Speak nicely to Anne Lloyd and she’ll fry some Celtic eggs and black pudding for you at the fabulous Milk Market. The eggs are wrapped with sausage meat, rolled in breadcrumbs and deep-fried. “Tourists taste them with trepidation,” she laughs, “but they love them and can’t get enough.”
Saturday morning is the best time to capture the fusion of flavour, music and good-natured banter in an old stone building that was once a corn market. With its grand new canopy, it’s a buzz of activity that attracts traders from all over the region. Pick up lip-smacking spelt breads, fish from West Cork, fruit and vegetables from Kerry, and a mouth-watering selection of organic sausages, olives, jams, pastries and local chocolates.
Make your way into the Limerick City Gallery to find a superb collection of Irish painting. Selection is the key – but a good starting point is to look for Chairopanes, Jack B Yeats’s portrayal of a fairground amusement. In 2012 the gallery opened a €1.7 million extension.
No cultural trawl is complete without visiting the impressive Hunt Museum with its outstanding displays: one of the finest collections of Celtic and medieval treasures outside Dublin, and works from Picasso, Renoir and Henry Moore. There’s also a children’s treasure trail, a gift shop, and a wonderful café overlooking the River Shannon.
3. Sit at a school desk with Limerick’s most famous writer
Explore the life of the Pulitzer Prize-winning author Frank McCourt in his old school that’s now a museum. Although born in Brooklyn, McCourt was educated in Limerick and wrote the bestselling Angela’s Ashes about his childhood there.
Leamy House, a delightful Tudor-style listed building tells the story of his impoverished upbringing. The reconstructed school is similar to his original one with maps, blackboards and inkwells; while a mannequin sits at a desk studying French grammar.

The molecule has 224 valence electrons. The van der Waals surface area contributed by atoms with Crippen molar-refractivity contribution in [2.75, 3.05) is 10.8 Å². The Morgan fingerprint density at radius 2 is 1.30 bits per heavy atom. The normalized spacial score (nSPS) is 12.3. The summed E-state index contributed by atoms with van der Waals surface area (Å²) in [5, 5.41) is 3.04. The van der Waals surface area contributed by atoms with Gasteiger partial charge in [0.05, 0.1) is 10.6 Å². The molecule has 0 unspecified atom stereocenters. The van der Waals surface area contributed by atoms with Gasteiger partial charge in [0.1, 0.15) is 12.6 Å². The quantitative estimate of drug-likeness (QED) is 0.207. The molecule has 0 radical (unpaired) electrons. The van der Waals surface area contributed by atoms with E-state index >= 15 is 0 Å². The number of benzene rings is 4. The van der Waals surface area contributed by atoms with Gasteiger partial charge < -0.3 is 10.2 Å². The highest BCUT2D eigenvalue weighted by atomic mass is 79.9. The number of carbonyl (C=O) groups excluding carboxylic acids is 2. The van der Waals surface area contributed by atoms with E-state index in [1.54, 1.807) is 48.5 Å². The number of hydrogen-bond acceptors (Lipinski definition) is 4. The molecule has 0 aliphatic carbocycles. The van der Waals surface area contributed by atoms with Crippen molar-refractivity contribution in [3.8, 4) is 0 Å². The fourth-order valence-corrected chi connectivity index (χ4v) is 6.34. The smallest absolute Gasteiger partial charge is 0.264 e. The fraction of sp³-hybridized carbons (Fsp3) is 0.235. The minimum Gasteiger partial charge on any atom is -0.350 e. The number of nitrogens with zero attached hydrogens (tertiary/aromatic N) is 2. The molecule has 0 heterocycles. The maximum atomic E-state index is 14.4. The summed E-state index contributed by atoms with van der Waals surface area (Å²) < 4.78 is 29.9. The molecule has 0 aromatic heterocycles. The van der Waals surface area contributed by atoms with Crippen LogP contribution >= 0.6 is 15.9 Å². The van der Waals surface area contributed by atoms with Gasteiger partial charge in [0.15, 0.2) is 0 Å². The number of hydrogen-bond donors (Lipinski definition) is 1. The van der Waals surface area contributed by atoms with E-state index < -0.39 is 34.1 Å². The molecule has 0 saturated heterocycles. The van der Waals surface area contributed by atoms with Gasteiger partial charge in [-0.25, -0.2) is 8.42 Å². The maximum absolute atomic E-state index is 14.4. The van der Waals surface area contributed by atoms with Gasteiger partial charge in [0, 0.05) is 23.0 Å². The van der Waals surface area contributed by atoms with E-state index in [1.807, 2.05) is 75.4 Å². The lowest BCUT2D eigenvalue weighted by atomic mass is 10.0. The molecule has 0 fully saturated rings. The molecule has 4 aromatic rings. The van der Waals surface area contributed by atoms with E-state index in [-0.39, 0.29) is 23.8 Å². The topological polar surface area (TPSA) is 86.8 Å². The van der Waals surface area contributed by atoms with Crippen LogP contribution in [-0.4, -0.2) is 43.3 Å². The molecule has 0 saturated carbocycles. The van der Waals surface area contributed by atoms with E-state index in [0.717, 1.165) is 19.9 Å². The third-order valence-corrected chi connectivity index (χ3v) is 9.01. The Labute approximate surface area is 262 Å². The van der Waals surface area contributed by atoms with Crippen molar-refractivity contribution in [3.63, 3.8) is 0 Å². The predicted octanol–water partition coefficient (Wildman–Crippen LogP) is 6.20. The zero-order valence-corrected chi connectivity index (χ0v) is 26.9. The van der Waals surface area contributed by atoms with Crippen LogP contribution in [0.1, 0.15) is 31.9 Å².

After your visit, join the Angela’s Ashes Walking Tour. It takes in a staggering 42 locations from the book, including the post office where he worked as a telegraph boy, and the beautiful Georgian Pery Square beside the People’s Park: two must-see Limerick attractions.
4. Read poetry at the White House
The Irish President himself, no less, Michael D Higgins – a Limerick man by birth – has recited his poetry in the White House, the city’s oldest pub and haunt of poets, writers and wits. If you’re lucky, you may even hear a “Limerick” (a short, witty poem) being delivered.
Every Wednesday, Barney Sheehan dons his bow tie and introduces the city’s finest bards. Visitors are welcome to read their own poetry and, for added value, free finger food is served. The manager Glenn McLoughlin calls Limerick “a big village” and says the poetry is a great outlet for people: “They inspire each other and tourists love to watch and join in.”
5. Watch the try of all tries at Thomond Park
A tour of the hallowed ground at Thomond Park stadium where Munster beat the mighty All Blacks 12-0 in 1978 is a great way to get a feel for Limerick’s sporting culture. You can visit areas usually reserved for players and officials, and visit the museum.